Timeframe: how Magrudy's bookstore put the UAE on the literary map nearly 50 years ago

The celebrated book and toy chain celebrates its 47th anniversary this week

Magrudy's flagship shop in Jumeirah, Dubai in 1979. Photo: Magrudy's
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There was a celebration this week for a UAE cultural institution.

Magrudy's, a home-grown brand now synonymous with children’s literature and educational toys, marked its 47th anniversary on Wednesday in a typically low-key manner at its branch in Jumeirah.

Milling with the crowd was co-founder Isobel Abulhoul, who exchanged recollections and reflections of a humble shop that grew into a market leader, and in the process helped place the UAE on the global literary map.

In Magrudy's was where some of the country's first book groups were formed and where the earliest batch of international authors were invited for readings and discussions, including celebrated Brazilian author Paulo Coelho in 2005.

With the Abu Dhabi and Sharjah International Book fairs — launching in 1981 and 1982 respectively — mostly focusing on trade at the time, it was the author sessions and meet and greets at Magrudy’s that sowed the seeds of what would become the Emirates Airline Festival of Literature.

Magrudy's book shop in Jumeirah in the mid 1980s. Photo: Magrudy's

Then again, these pioneering achievements were a far cry from what Abulhoul initially envisioned.

In a previous interview with The National, she described opening Magrudy’s first shop on the Dubai-Sharjah Road in 1975 as a necessity, after co-founding Dubai’s Al Ittihad Private School that same year.

“I had absolutely no retail experience,” she says.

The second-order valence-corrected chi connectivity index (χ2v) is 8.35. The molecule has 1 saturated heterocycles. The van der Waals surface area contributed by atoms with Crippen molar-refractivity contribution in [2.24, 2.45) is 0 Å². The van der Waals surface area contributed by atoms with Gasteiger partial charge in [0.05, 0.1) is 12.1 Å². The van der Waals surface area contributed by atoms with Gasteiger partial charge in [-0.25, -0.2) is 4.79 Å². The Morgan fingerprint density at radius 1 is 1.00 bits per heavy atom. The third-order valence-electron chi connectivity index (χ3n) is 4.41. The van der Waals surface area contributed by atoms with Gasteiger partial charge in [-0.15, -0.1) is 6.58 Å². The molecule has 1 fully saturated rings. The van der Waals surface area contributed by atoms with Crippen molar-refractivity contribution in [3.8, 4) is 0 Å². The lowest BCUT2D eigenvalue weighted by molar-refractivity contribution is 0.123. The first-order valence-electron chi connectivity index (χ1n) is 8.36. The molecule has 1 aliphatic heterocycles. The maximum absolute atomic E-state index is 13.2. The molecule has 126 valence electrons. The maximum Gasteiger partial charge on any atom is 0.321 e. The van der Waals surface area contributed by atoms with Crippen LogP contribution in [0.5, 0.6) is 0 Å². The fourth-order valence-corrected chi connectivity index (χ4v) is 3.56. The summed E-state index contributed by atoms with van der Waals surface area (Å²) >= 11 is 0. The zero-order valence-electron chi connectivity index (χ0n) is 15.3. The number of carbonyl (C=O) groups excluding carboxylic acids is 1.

“I wasn't even thinking about that. By the time we launched the school I had two young children, so education was very much on my mind.

“And once we opened the school I started thinking about how we needed a place where families can get books and educational toys, so we then set up Magrudy's.”

Abulhoul only has to close her eyes for images of the first Magrudy's store to come rushing back — but the brand eventually expanded to 15 locations, including in Abu Dhabi and Al Ain.

"There was plenty of space and lots [of items] at child's eye level. Around the walls, above the shelves, were big murals of cartoon types of creatures — whether they were alligators or bears — that formed a collage that everyone would enjoy," she says.

"It was full of the kind of toys that in 1975 were considered good toys — so, of course, we had Lego and Playmobil. We had a working steam engine paying credit to scientific ideas, lots of wooden toys, a rocking horse, lots of games such as Snakes and Ladders and chess.

“And that was just the beginning of the shop because in the back there were shelves of children's books, from the classics to ones selected from catalogues sent out by publishers."

Isobel Abulhoul, front, and Paulo Coelho, on her left, at Magrudy's, Ibn Battuta Mall in 2005. Photo: Magrudy's

It was Magrudy’s savvy selection of titles, ranging from bestsellers to non-fiction and instructional guides, that was also responsible for its renown.

The specialisation in children's literature and the family ethos made Magrudy’s the first UAE book chain to bring JK Rowling’s 1997 debut Harry Potter and the Philosopher's Stone to the country.

“I knew this was the beginning of some kind of phenomenon when two of my children found this book while we were on holiday in Cambridge. They were so entranced with it, I had to buy them a separate copy each because they couldn't share it,” she said.

“When I came back to Dubai I immediately imported more copies to the stores and we went on to eventually sell something like 5,000 copies of it. We kept ordering the books to meet the demand.”

Magrudy's co-founder Isobel Abulhoul reads a story o children at the BurJuman branch in 1990. Photo: Magrudy's

While Magrudy’s continues to stock literary blockbusters, it is in education where it arguably makes its biggest impact.

The brand expansion includes two campus bookstores, one at NYU Abu Dhabi and another at Khalifa University Abu Dhabi.

Interactions with these students, and the adults who as children grew up visiting this Aladdin’s cave of imagination over the past four decades, give Abulhoul the biggest satisfaction.

“Nothing is better than meeting customers who visited us as children with their families decades ago,” she says.

“They now bring their own children to enjoy what we have to offer.”

Scroll through the gallery below to see photos from the 2022 Emirates Airlines Festival of Literature

Updated: November 19, 2022, 4:14 AM
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